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A Goddess, a Bomb, and a Fugitive

S o Hurricane Irene is there to welcome me back to school. It’s a wet and rowdy welcome. Several people die. Things get destroyed. And some insurance guy stamps a value on the losses, saying it runs up to billions of dollars. And I’m struck by the realization that things get lost, not their value. Like a ghost, value survives loss. And I’m thinking to myself that this is kinda odd. It seems like there is no other way of measuring value but by imagining loss since it is only on the basis of loss that we can think of the value of things.  And doesn’t that make the insurance guy a necromancer of sorts? Doesn’t he make money from being able to see death in life?

Anyway, Irene is all psycho-bitched-out. But she eventually splits, at her usual 72 mph. It’s right about then that a bomb hits the UN building in Abuja. And the crane brought in by the Abuja fire fighters to remove bodies and dig out people trapped in the rubble did not work. Julius Berger, a private construction firm had to help out, bringing in their own cranes. How does a country without a functioning crane in the key emergency unit of its capital city stave off bomb attacks? Country without a crane. A perfect metaphor for the dysfunction of Nigeria! But you know what was really messed up? Photos of dead bodies being tagged on to Facebook walls, shared, liked, disliked, poked and forgotten like Lady’ Gaga’s meat dress. The shame of a death to which only Facebook can bear witness.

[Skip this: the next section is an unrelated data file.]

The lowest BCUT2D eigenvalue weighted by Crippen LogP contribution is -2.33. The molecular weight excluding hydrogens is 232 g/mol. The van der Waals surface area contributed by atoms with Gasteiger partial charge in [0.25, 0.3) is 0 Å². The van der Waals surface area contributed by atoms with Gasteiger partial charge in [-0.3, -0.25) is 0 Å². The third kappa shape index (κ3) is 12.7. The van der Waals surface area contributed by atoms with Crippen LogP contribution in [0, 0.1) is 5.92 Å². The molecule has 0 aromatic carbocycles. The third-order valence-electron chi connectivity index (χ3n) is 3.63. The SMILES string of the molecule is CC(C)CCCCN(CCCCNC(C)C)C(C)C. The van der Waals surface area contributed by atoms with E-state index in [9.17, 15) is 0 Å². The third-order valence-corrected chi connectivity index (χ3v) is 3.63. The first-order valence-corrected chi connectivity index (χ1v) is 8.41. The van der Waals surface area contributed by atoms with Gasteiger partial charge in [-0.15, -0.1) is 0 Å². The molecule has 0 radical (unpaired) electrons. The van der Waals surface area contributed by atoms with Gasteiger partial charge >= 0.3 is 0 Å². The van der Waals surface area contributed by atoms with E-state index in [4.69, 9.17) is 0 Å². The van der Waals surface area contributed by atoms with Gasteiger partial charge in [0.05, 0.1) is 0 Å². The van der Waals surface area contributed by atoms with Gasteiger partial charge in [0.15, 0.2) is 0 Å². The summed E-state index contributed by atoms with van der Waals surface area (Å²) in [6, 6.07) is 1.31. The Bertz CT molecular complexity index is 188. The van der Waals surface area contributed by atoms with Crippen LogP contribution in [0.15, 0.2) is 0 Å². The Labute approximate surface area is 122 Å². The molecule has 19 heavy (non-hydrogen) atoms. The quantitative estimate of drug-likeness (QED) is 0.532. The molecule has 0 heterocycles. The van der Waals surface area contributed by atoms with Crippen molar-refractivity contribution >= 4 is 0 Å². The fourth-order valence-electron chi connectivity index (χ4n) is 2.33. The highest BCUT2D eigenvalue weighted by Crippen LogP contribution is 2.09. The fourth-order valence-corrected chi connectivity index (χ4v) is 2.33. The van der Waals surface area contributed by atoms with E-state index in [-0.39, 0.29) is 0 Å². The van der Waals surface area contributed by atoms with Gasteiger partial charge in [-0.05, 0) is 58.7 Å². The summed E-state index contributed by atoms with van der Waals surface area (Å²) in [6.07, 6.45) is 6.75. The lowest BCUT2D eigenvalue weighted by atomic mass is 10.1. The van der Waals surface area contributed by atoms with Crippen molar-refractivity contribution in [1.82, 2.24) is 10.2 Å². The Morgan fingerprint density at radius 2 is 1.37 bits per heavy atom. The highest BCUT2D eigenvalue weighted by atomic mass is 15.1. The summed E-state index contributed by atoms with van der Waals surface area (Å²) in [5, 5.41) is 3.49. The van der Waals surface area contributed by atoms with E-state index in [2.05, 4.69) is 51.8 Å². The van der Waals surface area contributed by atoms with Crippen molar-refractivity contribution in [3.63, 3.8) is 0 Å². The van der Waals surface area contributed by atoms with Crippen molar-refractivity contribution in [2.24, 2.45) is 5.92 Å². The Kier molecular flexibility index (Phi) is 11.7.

Meanwhile, Ghaddafi is being haunted down like game. I picture him in a dark and smelly alley in Tripoli. He looks greasy and dirty. Hunger is no more some distant stranger to him. Begging for food incognito, housewives are making him sweep the streets he used to own for a mere piece of bread.

What a funny year it has been!

 

Photo Credit:

1. The Winterlings

2. Stock Podium

 

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I hold a doctorate in English from Duke University and recently joined the Marquette University English faculty as an Assistant Professor. I love teaching African fiction and contemporary British novels. Brittle Paper is the virtual space/station where I play and experiment with ideas on how to reinvent African fiction and literary culture.

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